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Pam Tanowitz

Fisher Center Choreographer-in-Residence

Pam Tanowitz is the first-ever choreographer-in-residence at the Fisher Center. Since 2019, Tanowitz has created three large-scale commissions with the support of the Fisher Center residency. We’re proud to extend her appointment and make the Fisher Center her artistic home.


Pam Tanowitz is quick-witted and rigorous. The New York-based choreographer and collaborator has steadily delineated her own dance language through decades of research and creation. The 2020 Doris Duke Artist redefines tradition through careful examination, subtly questioning those who came before her, yet never yielding to perceptions stuck in the past. And now, the world’s most respected dance companies—Martha Graham Dance Company, Royal Ballet, New York City Ballet, among others—are proudly integrating Tanowitz’s poetic universe into their repertories. Tanowitz’s combination of intentional unpredictability, whimsical complexity, and natural drama evoke master dance makers from Cunningham to Balanchine through the clever weaving of movement, music, and space.

Tanowitz holds degrees from Ohio State University and Sarah Lawrence College, where she clarified her creative voice under former Cunningham dancer and choreographer Viola Farber. After attaining her MFA, Tanowitz moved to New York City to begin her professional career. She immersed herself in dance by working in administration at New York City Center, splitting her time off studying the Center’s archived dance videos and developing her own work in their studios. In 2000 she founded Pam Tanowitz Dance (PTD) to explore dance-making with a consistent community of dancers. She has since been commissioned by Fisher Center at Bard, The Joyce Theater, The Kennedy Center, Jacob’s Pillow Dance Festival, Vail Dance Festival, and many other leading arts institutions.

She has received numerous honors and fellowships from organizations ranging from the Bessie Awards, Guggenheim Foundation, Foundation for Contemporary Arts, Princeton University, Herb Alpert Award, and most recently LMCC’s Liberty Award for Artistic Leadership. When awarding Tanowitz the 2017 BAC Cage Cunningham Fellowship, Mikhail Baryshnikov described her interrogative approach to choreography as “a distinct intellectual journey.”  Her dances have been called a “rare achievement” (New York Times), and her 2018 work, Four Quartets, inspired by T. S. Eliot’s literary masterpiece, was called “the greatest creation of dance theater so far this century” (New York Times). Tanowitz is a visiting guest artist at Rutgers University and is the first-ever choreographer in residence at the Fisher Center at Bard.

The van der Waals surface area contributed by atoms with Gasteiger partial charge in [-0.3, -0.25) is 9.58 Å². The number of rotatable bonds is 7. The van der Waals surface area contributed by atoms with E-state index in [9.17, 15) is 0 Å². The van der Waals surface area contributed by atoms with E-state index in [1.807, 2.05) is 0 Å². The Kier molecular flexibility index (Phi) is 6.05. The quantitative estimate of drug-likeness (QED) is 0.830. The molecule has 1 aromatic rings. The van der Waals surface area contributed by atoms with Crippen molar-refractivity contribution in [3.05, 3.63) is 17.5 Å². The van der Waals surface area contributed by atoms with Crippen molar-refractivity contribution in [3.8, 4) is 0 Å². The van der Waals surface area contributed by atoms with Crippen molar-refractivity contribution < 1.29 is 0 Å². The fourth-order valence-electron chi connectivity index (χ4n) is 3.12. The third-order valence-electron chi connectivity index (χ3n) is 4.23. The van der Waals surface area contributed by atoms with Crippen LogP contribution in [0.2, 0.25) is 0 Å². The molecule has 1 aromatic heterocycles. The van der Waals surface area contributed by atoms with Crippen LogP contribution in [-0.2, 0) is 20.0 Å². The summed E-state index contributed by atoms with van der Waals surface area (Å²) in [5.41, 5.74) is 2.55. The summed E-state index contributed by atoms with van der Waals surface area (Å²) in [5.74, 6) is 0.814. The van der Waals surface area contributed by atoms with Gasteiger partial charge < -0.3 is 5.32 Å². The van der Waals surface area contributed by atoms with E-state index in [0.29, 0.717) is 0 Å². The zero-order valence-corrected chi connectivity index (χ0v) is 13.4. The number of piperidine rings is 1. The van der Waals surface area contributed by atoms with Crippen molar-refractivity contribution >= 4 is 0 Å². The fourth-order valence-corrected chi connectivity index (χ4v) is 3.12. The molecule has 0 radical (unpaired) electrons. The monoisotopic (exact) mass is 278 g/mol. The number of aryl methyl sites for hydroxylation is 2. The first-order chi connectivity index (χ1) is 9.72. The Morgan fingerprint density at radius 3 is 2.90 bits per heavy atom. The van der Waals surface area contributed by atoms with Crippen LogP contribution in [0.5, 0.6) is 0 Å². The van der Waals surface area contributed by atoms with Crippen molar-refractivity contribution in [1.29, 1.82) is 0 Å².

Learn More About Pam Tanowitz Dance Read the NYT Announcement on Her Fisher Center Residency (2019)

The Pam Tanowitz Creation Fund
Photo by Maria Baranova

In 2022, the Fisher Center became Pam Tanowitz’s permanent artistic home, providing holistic support for her creative practice, company infrastructure, and artistic livelihood.

Join us in providing support for this inspirational artist and ensure the continuation of her brilliant work into the future.

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Pam Tanowitz Dance receives support from the Friends of Pam through the Fisher Center’s Pam Tanowitz Creation Fund and from the Fisher Center’s Artistic Innovation Fund, with lead support from Rebecca Gold and additional funding from The William and Lia G. Poorvu Foundation.